Skip to content


Here you can find a selection of our previous projects.

Automate invasive species recognition for New Zealand camera trap images

Addax Data Science has been asked by the Department of Conservation (DOC) to develop a species recognition model to differentiate between 17 species or higher level taxons present in New Zealand. It was trained on a set of approximately 2 million camera trap images from various projects across the country.

The model has an overall validation accuracy, precision, and recall of 98%. When tested on an out-of-sample test set, the model scored 95%, 96%, and 94%, respectively. The model was designed to expedite the monitoring of New Zealand’s invasive species (deer, possum, pig, cat, rodent, and mustelid). It is published open-source and can be deployed through our camera trap analysis desktop application, EcoAssist.

Continuous real-time monitoring and deterring system for wolves

After 150 years of extirpation, the wolf has returned to the Netherlands as a protected species. The fragmented Dutch landscape and densely populated countryside, however, poses challenges. The high number of roads increases the risk of collisions, whereas the wolf poses a threat to the abundantly present livestock.

Addax Data Science, in collaboration with Kim Hendrikse, investigates the feasibility of a 24-hour monitoring system to continuously check for the presence of wolves. This real-time detection system, capable of deterring the animals with sounds or light flashes, aims to reduce human-wolf conflicts. By addressing potential encounters and protecting both wolves and livestock, this initiative can contribute to the sustainable coexistence of humans and wolves in the Netherlands.

Study to investigate influence of tree cover on carrion partitioning

Carrion plays an important role in maintaining ecosystem stability and provides feeding opportunities for numerous scavenger species around the world. Vertebrate scavengers are responsible for the large majority of carrion consumption and compete with each other for these resources. The aim of this study was to investigate the partitioning among avian and mammalian scavengers. We examined the influence of ambient tree cover, carcass openness, and repeated use of carcass provision sites on i) the relative and absolute number of scavengers, and ii) time-to-detection, time-to-first-scavenging and time-to-depletion by monitoring the exploitation of large ungulate carcasses with motion-triggered cameras. We found that the proportion of vertebrates scavenging from carrion and their ability to detect it were strongly associated with tree cover. Read the full article here.

Species recognition model for the Namib Desert biome

Desert Lion Conservation is a small non-profit organisation dedicated to the conservation of desert-adapted lions in the Northern Namib. Their main focus is to collect important base-line ecological data on the lion population and to study their behaviour, biology and adaptation to survive in the harsh environment. They use this information to collaborate with other conservation bodies in the quest to find a solution to human-lion conflict, to elevate the tourism value of lions, and to contribute to the conservation of the species.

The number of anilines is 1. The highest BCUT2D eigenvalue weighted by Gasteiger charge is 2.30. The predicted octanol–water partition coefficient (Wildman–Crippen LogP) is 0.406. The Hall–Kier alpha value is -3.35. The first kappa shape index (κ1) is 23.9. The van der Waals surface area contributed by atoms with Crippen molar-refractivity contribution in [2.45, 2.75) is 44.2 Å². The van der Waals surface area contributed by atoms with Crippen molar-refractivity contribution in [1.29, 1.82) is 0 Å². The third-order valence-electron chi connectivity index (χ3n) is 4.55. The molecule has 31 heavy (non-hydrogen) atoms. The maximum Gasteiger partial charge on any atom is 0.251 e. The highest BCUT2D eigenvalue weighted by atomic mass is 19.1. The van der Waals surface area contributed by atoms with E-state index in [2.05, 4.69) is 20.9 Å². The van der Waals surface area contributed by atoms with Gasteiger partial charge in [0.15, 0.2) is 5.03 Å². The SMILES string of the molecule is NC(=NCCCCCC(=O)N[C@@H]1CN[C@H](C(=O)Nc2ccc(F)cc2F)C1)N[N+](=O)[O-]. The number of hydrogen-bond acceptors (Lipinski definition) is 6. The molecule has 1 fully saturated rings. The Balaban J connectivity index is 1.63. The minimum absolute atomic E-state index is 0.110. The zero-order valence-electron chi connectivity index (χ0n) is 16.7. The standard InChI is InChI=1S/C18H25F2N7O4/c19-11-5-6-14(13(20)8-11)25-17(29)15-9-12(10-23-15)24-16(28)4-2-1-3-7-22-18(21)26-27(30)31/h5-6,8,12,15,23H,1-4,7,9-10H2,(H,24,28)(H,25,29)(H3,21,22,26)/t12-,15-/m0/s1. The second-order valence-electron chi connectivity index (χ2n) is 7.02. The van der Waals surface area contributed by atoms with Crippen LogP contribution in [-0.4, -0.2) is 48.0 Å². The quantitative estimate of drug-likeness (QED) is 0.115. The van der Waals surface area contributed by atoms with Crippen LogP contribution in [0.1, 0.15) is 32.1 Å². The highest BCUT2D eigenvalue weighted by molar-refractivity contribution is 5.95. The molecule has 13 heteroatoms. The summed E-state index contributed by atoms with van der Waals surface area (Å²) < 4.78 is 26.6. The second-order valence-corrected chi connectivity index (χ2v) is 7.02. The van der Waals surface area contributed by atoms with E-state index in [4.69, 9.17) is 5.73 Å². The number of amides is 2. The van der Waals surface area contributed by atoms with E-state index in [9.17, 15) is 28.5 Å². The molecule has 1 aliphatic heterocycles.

Addax Data Science has been asked to develop a species recognition model to differentiate between 25 species or higher level taxons. The model can be deployed through our camera trap analysis desktop application, EcoAssist. Learn more about the project here.

Database management system to track cash grant payments

Inclusion foundation contributes to eradicating extreme poverty worldwide by distributing cash grants via mobile money. Through their basic income projects, they want to help people directly and develop an effective, scientifically tested approach. In order to do so, they need a reliable automated method to manage the payment information.  

We have created a software management system that can track transactions, expenses, participants, households, family relationships, statuses, phone numbers, and other community demographics. The system calculates conversion rates, transactions and destinations for all participants and keeps track of administration. The information is exported to the desired format to be sent to the financial department. 

Desktop application for automatic species detection in camera trap analysis

EcoAssist is an application designed to streamline the work of ecologists dealing with camera trap images. It’s an open source AI platform that allows you to analyse images with machine learning models for automatic detection, offering ecologists a way to save time and focus on conservation efforts. EcoAssist is a collaboration between Addax Data Science and Smart Parks to support open-source projects in nature conservation. 

The software has the open-source MegaDetector model incorporated, which can filter out images containing animals, people, and vehicles. It also supports the deployment of custom project specific species recognition models to be used in conjunction with MegaDetector.